Posted: Sat Oct 02, 2004 12:59 am Post subject: Requesting Vegan Mentorship
I have been a vegetarian for 35 years.
I recently made a decision to give up eggs and dairy.
I am allergic to soy.
Actually, my soy intolerance is due to low thyroid (people with thyroid problems usually have problems with soy.)
I do eat fish to compensate. Since giving up eggs and dairy I am turning mroe heavily towards fish, and I would prefer to have more a more plant based diet.
I was eating a lot of nuts for a while and developed a gall bladder problem. I'am trying to figure out how to have a healthy diet without meat, eggs, dairy or soy.
To make matters more difficult, I live alone and have minimal time and patience for cooking. I eat the fastest, easiest thing most of the time, but almost always organic and good quality. I eat a lot of Amy's (non-dairy) and will often grab something really simple like a big dill pickle or make popcorn. I am not getting enough nourishment. I have been on so many diets, supplements and food plans that I have a very low tolerance for taking pills and supplements. I have been taking sub-lingual B12 when I feel low energy.
Getting myself to make more effort to cook and prepare healthy meals is happening gradually. I really wish that I could give up food entirely and not have to bother at all!
What I need is help with setting minimal guidelines for what I need to eat on a daily basis. I know that there is protein in a lot more plant foods than beans and nuts but I need to learn more about that.
I would love to have someone to consult and ask questions who is knowledgable about vegan nutrition - and won't judge or demean me for eating fish (because I can't be healthy without it; I've tried!)
Not eating meat for 35 years has given me the easiest menopause that I have ever heard of! My doctor agrees that it is due to not eating meat for so long.
Thank you very much for any help or advise that you can offer me.
PS. Please be sure to send replies directly to my email address. I probably won't have time to come back and read messages from the list. Thanks!
It sounds like you are doing many things right - taking B12 is important for vegans; eating organic is definitely a plus for your health. And trying to move toward a more plant-based diet is definitely a good direction.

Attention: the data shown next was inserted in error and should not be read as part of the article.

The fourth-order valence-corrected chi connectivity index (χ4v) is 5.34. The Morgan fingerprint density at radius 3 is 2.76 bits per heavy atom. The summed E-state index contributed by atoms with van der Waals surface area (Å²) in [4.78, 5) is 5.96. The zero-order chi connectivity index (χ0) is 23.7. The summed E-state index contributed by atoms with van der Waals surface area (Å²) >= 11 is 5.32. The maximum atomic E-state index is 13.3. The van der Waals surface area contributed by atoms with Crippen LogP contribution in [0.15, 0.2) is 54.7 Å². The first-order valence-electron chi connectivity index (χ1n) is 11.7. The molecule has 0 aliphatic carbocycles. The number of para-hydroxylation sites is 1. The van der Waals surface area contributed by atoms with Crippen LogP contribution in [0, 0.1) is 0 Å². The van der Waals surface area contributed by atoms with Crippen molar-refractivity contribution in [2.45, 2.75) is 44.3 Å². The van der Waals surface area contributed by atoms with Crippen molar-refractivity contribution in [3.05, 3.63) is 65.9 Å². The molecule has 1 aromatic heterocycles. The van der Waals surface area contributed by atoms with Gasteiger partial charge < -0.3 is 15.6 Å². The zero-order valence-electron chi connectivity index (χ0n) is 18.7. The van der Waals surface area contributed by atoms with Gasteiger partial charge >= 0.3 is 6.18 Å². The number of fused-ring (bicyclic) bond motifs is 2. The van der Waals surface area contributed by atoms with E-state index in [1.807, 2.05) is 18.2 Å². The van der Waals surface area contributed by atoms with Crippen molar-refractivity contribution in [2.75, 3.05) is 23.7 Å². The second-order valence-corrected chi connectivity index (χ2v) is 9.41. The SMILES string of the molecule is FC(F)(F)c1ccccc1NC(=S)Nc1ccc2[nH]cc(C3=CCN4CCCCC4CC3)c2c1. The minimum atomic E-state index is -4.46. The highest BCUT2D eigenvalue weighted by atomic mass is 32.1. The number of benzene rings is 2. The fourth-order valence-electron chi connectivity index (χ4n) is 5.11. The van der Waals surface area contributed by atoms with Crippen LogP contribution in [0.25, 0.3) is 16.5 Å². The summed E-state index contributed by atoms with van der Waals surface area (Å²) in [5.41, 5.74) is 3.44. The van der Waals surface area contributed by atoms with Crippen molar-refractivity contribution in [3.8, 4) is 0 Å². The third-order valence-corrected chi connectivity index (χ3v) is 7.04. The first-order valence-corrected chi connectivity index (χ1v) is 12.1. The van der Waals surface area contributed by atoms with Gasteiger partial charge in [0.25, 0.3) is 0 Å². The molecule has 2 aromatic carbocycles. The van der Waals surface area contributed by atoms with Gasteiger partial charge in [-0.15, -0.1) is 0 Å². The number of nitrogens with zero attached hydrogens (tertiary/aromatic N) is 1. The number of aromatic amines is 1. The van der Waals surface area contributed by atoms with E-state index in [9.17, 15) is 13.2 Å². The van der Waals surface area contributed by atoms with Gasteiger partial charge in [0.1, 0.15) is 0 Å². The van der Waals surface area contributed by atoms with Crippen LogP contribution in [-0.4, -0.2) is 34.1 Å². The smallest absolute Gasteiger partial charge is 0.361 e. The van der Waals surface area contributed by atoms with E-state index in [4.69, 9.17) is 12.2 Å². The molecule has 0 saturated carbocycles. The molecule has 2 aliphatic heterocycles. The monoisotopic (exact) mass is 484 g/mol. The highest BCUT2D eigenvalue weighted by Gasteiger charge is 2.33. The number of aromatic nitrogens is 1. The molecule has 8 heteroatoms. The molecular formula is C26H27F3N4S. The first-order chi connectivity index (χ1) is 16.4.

I would highly recommend your checking out Dr. John McDougall's writings and website, drmcdougall.com. He advocates a healthy low fat vegan diet and does not rely heavily on soy products, in fact discourages their over use. He addresses the issue of protein in plant foods, how much protein we really need, and suggests healthy meal plans. His wife, Mary McDougall, has written numerous cookbooks with recipes that follow his healthy lifestyle plan.
McDougall books are available in many bookstores, and on the website, as well. I'd recommend the McDougall Program for Women to start with, as well as the McDougall Quick and Easy Cookbook - the recipes really are both quick and easy. Dr. McDougall also answers e-mails about specific dietary needs via his website.
And, as for early menopause, I hope you are not concerned about that. Early menopause is associated with reduced risk of many health problems, including breast cancer. You can read more about that in the McDougall Program for Women.
Congratulations on the direction you have taken. Please contact us again if you have more questions.
Also, there is a book called "Becoming Vegan" by Brenda Davis and Vesanto Melina, which is written by two nutritionists and has a wealth of information about the nutrititional aspects of veganism.
In general, I would suggest aiming for a varied diet with whole grains, legumes (beans), vegetables, and fruits as the main components. You don't have to eat each of these at every meal, but make sure you are getting some balance. Also, try to eat more whole foods and less processed foods.
Finding ways to eat nutritiously and quickly can be challenging, but not impossible. Canned beans are a wonderful convenience! Potatoes and yams can be cooked in the microwave for a fast, filling and nutritious dish. Frozen vegetables can be added easily to many dishes. Also, you could get vegetables pre-cut and ready-to-eat at a supermarket salad bar (and sometimes in a produce section). Whole grains (such as brown rice) can be cooked ahead of time and frozen for a quick serving. I believe Trader Joe's even carries bags of frozen, cooked brown rice now. Quinoa is the most protein-rich grain, and it is so easy to cook - ready in 15 minutes. You can even buy many varieties of pre-made hummus in the store - dip in some fresh veggies and you have a very healthy, tasty, and easy snack.
These are just some suggestions, but please feel free to contact me with more specific questions.
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